PCOS: What It Is And What It Means For Your Health

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Today we're walking through one of the most common hormonal disorders women face: PCOS. We'll dive into what it is, how it's diagnosed, and what you need to know about your treatment options. 

What is PCOS?

Polycystic Ovary Syndrome, or PCOS, is a hormonal disorder common among women between the ages of 15 to 44. It’s thought to be the most common hormonal disorder for women in their childbearing years; NIH estimates that between 2.2 and 26.7 percent of women this age have PCOS. (We know, this is a big range. That’s because research on PCOS often uses different diagnosis criteria, so different studies show different rates of prevalence). All this to say, if you are struggling with PCOS you are definitely not alone. 

 

Symptoms of PCOS

PCOS is characterized by abnormally high levels of androgen, a male hormone normally produced in small amounts by the ovaries during ovulation. As a result, symptoms of PCOS usually involve issues with ovulation. The most common include:

 

  • Infrequent or prolonged menstrual periods

    This includes having fewer than 9 periods a year, going more than 35 days between periods, or having abnormally heavy periods. 

  • Cysts on your ovaries

    Cysts are small fluid-filled sacs that grow inside your ovaries. These are actually follicles that contain eggs, but the eggs never mature enough to trigger ovulation. Your ovaries might also be enlarged as a result of these follicles.

  • Excess male hormone levels

    That excess androgen circulating in your body can lead to other symptoms like excess facial or body hair, severe acne, or baldness.

  • Infertility

    Since your ovaries are having a hard time releasing eggs properly, infertility can also be a sign of PCOS. 

How do I know if I have PCOS?

This condition usually develops around the time of your first menstrual period, but sometimes develops later. Often, when symptoms of PCOS develop during puberty, hormonal birth control is prescribed as a treatment to manage heavy periods. This can mean that people don’t know they have PCOS until much later in life, when they stop taking their birth control pills and start trying to get pregnant. PCOS can also develop later in life in response to major changes in your body, such as big weight gain.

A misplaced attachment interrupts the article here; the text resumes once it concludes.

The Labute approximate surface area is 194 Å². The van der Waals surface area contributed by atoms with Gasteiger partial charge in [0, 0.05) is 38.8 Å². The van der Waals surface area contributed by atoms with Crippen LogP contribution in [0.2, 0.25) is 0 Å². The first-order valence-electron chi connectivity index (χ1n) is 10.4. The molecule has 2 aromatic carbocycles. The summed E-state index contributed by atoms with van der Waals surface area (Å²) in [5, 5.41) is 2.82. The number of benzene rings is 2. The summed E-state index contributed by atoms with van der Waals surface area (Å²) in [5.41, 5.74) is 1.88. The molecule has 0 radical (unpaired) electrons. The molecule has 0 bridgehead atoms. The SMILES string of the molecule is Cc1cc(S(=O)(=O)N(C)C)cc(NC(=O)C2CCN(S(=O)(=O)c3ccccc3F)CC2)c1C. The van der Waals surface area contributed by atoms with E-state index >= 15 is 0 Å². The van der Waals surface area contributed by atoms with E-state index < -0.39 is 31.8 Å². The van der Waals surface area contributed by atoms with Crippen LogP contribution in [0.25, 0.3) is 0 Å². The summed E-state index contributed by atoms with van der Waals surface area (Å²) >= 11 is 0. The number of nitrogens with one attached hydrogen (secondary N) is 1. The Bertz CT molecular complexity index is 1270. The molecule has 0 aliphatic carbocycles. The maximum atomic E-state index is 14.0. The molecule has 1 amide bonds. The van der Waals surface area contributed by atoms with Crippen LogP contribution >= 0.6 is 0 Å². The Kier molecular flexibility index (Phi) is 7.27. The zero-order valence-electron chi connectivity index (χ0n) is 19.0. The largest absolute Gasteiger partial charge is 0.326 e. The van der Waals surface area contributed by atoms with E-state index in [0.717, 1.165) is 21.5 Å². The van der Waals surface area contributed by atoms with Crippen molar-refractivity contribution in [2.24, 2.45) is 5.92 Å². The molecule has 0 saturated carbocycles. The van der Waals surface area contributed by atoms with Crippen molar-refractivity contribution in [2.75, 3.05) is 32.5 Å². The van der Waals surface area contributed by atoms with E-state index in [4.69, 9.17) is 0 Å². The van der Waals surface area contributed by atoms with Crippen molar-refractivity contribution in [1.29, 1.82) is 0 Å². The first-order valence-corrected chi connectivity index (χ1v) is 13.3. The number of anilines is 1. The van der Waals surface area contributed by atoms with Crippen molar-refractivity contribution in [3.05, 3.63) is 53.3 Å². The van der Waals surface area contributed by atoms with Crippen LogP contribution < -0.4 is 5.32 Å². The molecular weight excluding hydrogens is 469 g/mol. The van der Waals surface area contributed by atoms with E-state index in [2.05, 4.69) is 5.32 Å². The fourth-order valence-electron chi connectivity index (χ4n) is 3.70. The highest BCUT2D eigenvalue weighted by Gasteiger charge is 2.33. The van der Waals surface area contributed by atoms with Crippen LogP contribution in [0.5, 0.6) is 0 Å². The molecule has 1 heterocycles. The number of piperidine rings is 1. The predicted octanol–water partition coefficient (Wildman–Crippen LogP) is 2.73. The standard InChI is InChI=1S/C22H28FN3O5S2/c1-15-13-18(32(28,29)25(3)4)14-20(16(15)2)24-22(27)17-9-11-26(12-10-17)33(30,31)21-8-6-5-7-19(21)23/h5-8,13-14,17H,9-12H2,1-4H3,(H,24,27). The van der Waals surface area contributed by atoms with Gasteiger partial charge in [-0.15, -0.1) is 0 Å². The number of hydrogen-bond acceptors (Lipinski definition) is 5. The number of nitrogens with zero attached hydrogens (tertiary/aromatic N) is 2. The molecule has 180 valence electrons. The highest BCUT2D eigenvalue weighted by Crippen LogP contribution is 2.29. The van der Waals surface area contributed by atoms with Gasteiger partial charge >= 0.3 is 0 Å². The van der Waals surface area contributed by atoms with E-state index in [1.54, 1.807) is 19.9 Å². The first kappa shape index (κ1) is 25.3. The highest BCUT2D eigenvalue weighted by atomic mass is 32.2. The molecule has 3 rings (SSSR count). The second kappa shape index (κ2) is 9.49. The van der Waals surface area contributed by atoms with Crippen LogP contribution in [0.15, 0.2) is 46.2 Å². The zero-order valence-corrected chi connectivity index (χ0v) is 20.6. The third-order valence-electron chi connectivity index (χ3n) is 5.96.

If you are experiencing symptoms of PCOS, it’s a good idea to check in with your doctor. They will likely be the best resource for any questions about PCOS and your treatment options. Your doctor will perform a pelvic exam to check your ovaries and can order a blood test to monitor hormone levels. For more on hormone testing and PCOS, click here. A diagnosis typically comes when you have at least 2 of the 3 main symptoms: high androgen levels, irregular periods, and ovarian cysts. 

 

What causes PCOS?

Long story short, the jury is still out. Researchers suspect that the elevated levels of androgen prevent your ovaries from producing hormones and making eggs normally. This could be a result of a number of possible factors:

1. Genetic Factors

Research shows that PCOS does tend to run in families and that there are a number of genes that could be responsible. 

2. Too Much Insulin

Insulin is the hormone that helps your cells process sugar to make energy. If your body can’t process insulin properly, your body makes more to compensate. Extra insulin triggers the ovaries to produce more androgen. This is called insulin resistance, and the biggest cause for this is obesity. Obesity and insulin resistance can both also increase your risk for type 2 diabetes. 

3. Inflammation

Women with PCOS typically have higher levels of inflammation in their body. This means their white blood cells are overactive, producing substances to fight infection. This can also stimulate polycystic ovaries to produce androgen. 

PCOS & Your Fertility

This condition can make it harder for women to get pregnant. According to NIH, between 70 and 80 percent of women with PCOS also have fertility problems. It can also increase your risk for pregnancy complications: women with PCOS are more likely to deliver preamturely, and are at greater risk for miscarriage, high blood pressure, and gestational diabetes.